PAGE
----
Featured Research

from universities, journals, and other organizations

Bumblebees Learn The Sweet Smell Of Foraging Success

Date:
October 27, 2008
Source:
Queen Mary, University of London
Summary:
Bumblebees use flower scent to guide their nest-mates to good food sources, according to new research.

Bumblebees use flower scent to guide their nest-mates to good food sources.
Credit: iStockphoto/Oleg Prikhodko

Bumblebees use flower scent to guide their nest-mates to good food sources, according to scientists from Queen Mary, University of London.

For any animal, finding food on its own can be time consuming and inefficient; social animals such as bees reduce these problems by informing their peers of plentiful sites, and 'recruiting' them to the search.

Honeybees use their waggle-dance to tell nest-mates the distance and direction of a food source. But bumblebees can't communicate geographical information in this way; instead, they release a recruitment pheromone in the nest to encourage their colleagues to venture out in search of food. But where should they look?

Mathieu Molet, Lars Chittka and Nigel Raine from the School of Biological and Chemical Sciences wanted to discover if this recruitment pheromone helped bees to learn which specific flowers were most rewarding at that time. They exposed bumblebee colonies to an anise scent mixed with recruitment pheromone and monitored their foraging patterns.

Bees learned that anise-scented flowers were the most rewarding. They learned this best when the flower smell was brought back to the nest by another 'demonstrator' bee, but they could also learn it when the anise odour entered the nest as either scented nectar or simply scent in the air.

Dr Raine explains: "Successful bees motivate their sisters to find food by running excitedly around the nest, buzzing and releasing pheromone. They bring home the scent of the flowers they visited which fills the air and flavours the honey. The other bees leave the nest and search for nectar-rich flowers with the same smell."

The presence of recruitment pheromone did not affect how well bees learned a new flower scent. However, the pheromone increases foraging activity in bumblebee colonies, which could increase the effectiveness of these bees pollinating important commercial crops such as tomatoes.


Story Source:

The above story is based on materials provided by Queen Mary, University of London. Note: Materials may be edited for content and length.


Cite This Page:

Queen Mary, University of London. "Bumblebees Learn The Sweet Smell Of Foraging Success." ScienceDaily. ScienceDaily, 27 October 2008. <www.sciencedaily.com/releases/2008/10/081024144101.htm>.
Queen Mary, University of London. (2008, October 27). Bumblebees Learn The Sweet Smell Of Foraging Success. ScienceDaily. Retrieved October 23, 2014 from www.sciencedaily.com/releases/2008/10/081024144101.htm
Queen Mary, University of London. "Bumblebees Learn The Sweet Smell Of Foraging Success." ScienceDaily. www.sciencedaily.com/releases/2008/10/081024144101.htm (accessed October 23, 2014).

Share This



More Plants & Animals News

Thursday, October 23, 2014

Featured Research

from universities, journals, and other organizations


Featured Videos

from AP, Reuters, AFP, and other news services

Working Mother DIY: Pumpkin Pom-Pom

Working Mother DIY: Pumpkin Pom-Pom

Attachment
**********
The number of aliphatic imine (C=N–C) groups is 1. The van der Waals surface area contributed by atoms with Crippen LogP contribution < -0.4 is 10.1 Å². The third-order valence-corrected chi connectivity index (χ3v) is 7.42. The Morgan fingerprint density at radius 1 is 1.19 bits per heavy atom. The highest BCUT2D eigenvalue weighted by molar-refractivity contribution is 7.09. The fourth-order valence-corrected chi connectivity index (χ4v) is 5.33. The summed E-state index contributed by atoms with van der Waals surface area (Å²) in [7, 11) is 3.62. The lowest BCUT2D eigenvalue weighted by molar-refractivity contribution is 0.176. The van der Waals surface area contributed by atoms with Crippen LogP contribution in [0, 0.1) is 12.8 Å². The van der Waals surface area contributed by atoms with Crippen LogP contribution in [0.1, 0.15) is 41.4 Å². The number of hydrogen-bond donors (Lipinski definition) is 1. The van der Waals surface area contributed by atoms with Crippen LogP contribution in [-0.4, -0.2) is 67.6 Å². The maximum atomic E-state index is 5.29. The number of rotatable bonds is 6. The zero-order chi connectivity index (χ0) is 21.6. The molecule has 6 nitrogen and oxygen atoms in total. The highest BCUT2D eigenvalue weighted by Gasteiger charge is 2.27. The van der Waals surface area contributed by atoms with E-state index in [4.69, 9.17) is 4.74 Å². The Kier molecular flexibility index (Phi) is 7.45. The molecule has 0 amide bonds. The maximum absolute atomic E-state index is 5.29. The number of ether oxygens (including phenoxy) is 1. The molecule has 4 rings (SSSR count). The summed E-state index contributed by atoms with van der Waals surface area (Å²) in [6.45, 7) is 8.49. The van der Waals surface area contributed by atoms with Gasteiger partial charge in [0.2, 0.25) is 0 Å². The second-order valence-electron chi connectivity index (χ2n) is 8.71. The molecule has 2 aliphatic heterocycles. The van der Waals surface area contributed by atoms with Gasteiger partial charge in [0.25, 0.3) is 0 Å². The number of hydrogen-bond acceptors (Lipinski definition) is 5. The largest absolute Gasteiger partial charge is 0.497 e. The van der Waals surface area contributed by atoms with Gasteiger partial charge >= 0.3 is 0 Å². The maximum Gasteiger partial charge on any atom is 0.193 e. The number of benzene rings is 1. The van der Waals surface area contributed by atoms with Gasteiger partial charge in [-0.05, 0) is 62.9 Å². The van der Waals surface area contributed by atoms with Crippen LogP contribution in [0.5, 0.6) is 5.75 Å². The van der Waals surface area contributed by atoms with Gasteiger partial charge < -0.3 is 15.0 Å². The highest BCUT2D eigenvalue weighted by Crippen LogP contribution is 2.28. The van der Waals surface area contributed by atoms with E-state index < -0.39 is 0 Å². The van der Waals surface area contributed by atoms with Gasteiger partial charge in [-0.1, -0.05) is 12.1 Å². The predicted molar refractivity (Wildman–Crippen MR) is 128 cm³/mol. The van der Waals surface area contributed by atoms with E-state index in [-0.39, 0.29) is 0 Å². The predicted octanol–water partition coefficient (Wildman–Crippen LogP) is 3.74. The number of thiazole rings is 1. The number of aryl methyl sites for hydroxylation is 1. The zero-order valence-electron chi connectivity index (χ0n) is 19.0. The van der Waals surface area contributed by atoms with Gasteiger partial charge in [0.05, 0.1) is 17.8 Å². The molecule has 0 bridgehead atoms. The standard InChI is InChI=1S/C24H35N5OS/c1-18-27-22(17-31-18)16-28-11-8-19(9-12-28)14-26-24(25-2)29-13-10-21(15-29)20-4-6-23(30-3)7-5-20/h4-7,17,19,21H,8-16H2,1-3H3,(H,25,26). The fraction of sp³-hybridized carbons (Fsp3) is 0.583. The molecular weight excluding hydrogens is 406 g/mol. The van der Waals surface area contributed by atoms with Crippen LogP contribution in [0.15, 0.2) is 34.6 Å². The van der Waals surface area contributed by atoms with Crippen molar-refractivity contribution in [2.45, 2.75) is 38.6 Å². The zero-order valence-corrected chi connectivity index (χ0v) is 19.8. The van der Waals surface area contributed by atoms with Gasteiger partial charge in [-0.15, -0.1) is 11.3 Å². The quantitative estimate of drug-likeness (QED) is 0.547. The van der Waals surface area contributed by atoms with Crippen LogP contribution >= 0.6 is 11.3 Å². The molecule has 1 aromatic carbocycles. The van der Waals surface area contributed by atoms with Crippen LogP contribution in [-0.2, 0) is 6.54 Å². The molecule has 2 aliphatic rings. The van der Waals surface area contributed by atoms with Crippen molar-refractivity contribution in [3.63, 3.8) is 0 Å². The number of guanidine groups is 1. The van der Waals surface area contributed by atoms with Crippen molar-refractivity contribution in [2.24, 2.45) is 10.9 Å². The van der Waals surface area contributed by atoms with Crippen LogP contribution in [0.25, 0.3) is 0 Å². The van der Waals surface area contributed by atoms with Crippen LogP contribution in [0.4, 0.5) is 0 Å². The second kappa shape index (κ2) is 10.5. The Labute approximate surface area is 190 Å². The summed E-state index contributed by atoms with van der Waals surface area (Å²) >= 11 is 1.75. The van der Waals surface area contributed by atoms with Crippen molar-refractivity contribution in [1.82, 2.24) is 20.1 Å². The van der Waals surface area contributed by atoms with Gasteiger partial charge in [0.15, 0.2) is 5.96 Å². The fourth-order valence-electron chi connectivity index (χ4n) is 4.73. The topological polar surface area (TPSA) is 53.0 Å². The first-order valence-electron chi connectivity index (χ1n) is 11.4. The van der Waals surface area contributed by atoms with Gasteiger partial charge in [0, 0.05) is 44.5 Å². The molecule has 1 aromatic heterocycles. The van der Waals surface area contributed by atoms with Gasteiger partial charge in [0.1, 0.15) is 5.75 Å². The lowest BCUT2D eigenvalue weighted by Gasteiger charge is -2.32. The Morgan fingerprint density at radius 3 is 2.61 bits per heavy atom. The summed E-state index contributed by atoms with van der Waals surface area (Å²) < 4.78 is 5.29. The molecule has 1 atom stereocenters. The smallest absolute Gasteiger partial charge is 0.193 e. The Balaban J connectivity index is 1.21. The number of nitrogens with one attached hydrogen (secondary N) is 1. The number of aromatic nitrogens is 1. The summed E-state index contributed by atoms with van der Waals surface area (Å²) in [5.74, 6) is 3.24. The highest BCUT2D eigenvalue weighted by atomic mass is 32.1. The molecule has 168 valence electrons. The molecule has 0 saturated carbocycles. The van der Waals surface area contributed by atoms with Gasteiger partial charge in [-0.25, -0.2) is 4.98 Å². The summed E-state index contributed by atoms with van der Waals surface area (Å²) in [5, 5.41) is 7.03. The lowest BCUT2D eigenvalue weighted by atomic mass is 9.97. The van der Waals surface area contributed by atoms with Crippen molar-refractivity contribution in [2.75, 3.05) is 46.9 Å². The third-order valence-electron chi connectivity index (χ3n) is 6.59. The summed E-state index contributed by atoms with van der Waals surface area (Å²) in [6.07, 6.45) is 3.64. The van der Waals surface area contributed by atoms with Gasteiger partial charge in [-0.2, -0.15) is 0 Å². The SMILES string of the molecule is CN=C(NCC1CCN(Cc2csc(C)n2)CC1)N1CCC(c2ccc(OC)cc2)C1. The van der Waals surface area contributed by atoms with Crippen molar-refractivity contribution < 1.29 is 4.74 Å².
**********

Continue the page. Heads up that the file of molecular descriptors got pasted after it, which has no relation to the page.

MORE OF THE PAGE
Working Mother (Oct. 22, 2014) How to make a pumpkin pom-pom. Video provided by Working Mother
Powered by NewsLook.com
Goofy Dinosaur Blends Barney and Jar Jar Binks

Goofy Dinosaur Blends Barney and Jar Jar Binks

AP (Oct. 22, 2014) A collection of dinosaur bones reveal a creature that is far more weird and goofy-looking than scientists originally thought when they found just the arm bones nearly 50 years ago, according to a new report in the journal Nature. (Oct. 22) Video provided by AP
Powered by NewsLook.com
San Diego Zoo's White Rhinos Provide Hope for the Critically Endangered Species

San Diego Zoo's White Rhinos Provide Hope for the Critically Endangered Species

Reuters - Light News Video Online (Oct. 22, 2014) The pair of rare white northern rhinos bring hope for their species as only six remain in the world. Elly Park reports. Video provided by Reuters
Powered by NewsLook.com
Raw: Bear Cub Strolls Through Oregon Drug Store

Raw: Bear Cub Strolls Through Oregon Drug Store

AP (Oct. 22, 2014) Shoppers at an Oregon drug store were surprised by a bear cub scurrying down the aisles this past weekend. (Oct. 22) Video provided by AP
Powered by NewsLook.com

Search ScienceDaily

Number of stories in archives: 140,361

Find with keyword(s):
Enter a keyword or phrase to search ScienceDaily for related topics and research stories.

Save/Print:
Share:

Breaking News:

Strange & Offbeat Stories


Plants & Animals

Earth & Climate

Fossils & Ruins

In Other News

... from NewsDaily.com

Science News

Health News

Environment News

Technology News



Save/Print:
Share:

Free Subscriptions


Get the latest science news with ScienceDaily's free email newsletters, updated daily and weekly. Or view hourly updated newsfeeds in your RSS reader:

Get Social & Mobile


Keep up to date with the latest news from ScienceDaily via social networks and mobile apps:

Have Feedback?


Tell us what you think of ScienceDaily -- we welcome both positive and negative comments. Have any problems using the site? Questions?
Mobile: iPhone Android Web
Follow: Facebook Twitter Google+
Subscribe: RSS Feeds Email Newsletters
Latest Headlines Health & Medicine Mind & Brain Space & Time Matter & Energy Computers & Math Plants & Animals Earth & Climate Fossils & Ruins